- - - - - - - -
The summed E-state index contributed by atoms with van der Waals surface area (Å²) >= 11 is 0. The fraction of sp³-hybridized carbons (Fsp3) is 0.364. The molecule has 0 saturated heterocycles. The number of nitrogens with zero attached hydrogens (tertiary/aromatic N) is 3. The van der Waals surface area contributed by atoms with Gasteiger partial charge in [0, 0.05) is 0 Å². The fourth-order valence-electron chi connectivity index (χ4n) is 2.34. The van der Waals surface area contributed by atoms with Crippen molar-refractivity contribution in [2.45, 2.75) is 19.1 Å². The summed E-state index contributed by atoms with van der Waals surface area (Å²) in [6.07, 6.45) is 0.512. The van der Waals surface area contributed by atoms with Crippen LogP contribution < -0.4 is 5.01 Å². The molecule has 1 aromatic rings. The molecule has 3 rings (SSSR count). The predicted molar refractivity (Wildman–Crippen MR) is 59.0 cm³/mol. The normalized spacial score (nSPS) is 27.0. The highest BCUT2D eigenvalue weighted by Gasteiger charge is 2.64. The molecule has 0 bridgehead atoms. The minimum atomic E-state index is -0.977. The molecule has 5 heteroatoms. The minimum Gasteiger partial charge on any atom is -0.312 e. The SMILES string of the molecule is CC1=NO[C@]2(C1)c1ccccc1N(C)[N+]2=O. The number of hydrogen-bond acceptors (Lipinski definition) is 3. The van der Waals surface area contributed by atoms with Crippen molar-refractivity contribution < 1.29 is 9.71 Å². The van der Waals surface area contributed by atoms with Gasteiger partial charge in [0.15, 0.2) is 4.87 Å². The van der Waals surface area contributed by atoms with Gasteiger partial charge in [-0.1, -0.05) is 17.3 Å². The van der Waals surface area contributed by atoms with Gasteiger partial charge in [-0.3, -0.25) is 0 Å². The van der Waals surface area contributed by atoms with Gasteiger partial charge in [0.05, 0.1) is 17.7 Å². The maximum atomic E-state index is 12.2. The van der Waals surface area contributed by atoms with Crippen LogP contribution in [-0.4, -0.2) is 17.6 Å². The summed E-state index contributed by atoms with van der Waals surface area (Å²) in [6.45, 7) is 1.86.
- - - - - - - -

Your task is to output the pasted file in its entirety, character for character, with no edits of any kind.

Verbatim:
The summed E-state index contributed by atoms with van der Waals surface area (Å²) >= 11 is 0. The fraction of sp³-hybridized carbons (Fsp3) is 0.364. The molecule has 0 saturated heterocycles. The number of nitrogens with zero attached hydrogens (tertiary/aromatic N) is 3. The van der Waals surface area contributed by atoms with Gasteiger partial charge in [0, 0.05) is 0 Å². The fourth-order valence-electron chi connectivity index (χ4n) is 2.34. The van der Waals surface area contributed by atoms with Crippen molar-refractivity contribution in [2.45, 2.75) is 19.1 Å². The summed E-state index contributed by atoms with van der Waals surface area (Å²) in [6.07, 6.45) is 0.512. The van der Waals surface area contributed by atoms with Crippen LogP contribution < -0.4 is 5.01 Å². The molecule has 1 aromatic rings. The molecule has 3 rings (SSSR count). The predicted molar refractivity (Wildman–Crippen MR) is 59.0 cm³/mol. The normalized spacial score (nSPS) is 27.0. The highest BCUT2D eigenvalue weighted by Gasteiger charge is 2.64. The molecule has 0 bridgehead atoms. The minimum atomic E-state index is -0.977. The molecule has 5 heteroatoms. The minimum Gasteiger partial charge on any atom is -0.312 e. The SMILES string of the molecule is CC1=NO[C@]2(C1)c1ccccc1N(C)[N+]2=O. The number of hydrogen-bond acceptors (Lipinski definition) is 3. The van der Waals surface area contributed by atoms with Crippen molar-refractivity contribution < 1.29 is 9.71 Å². The van der Waals surface area contributed by atoms with Gasteiger partial charge in [0.15, 0.2) is 4.87 Å². The van der Waals surface area contributed by atoms with Gasteiger partial charge in [-0.1, -0.05) is 17.3 Å². The van der Waals surface area contributed by atoms with Gasteiger partial charge in [-0.3, -0.25) is 0 Å². The van der Waals surface area contributed by atoms with Gasteiger partial charge in [0.05, 0.1) is 17.7 Å². The maximum atomic E-state index is 12.2. The van der Waals surface area contributed by atoms with Crippen LogP contribution in [-0.4, -0.2) is 17.6 Å². The summed E-state index contributed by atoms with van der Waals surface area (Å²) in [6.45, 7) is 1.86.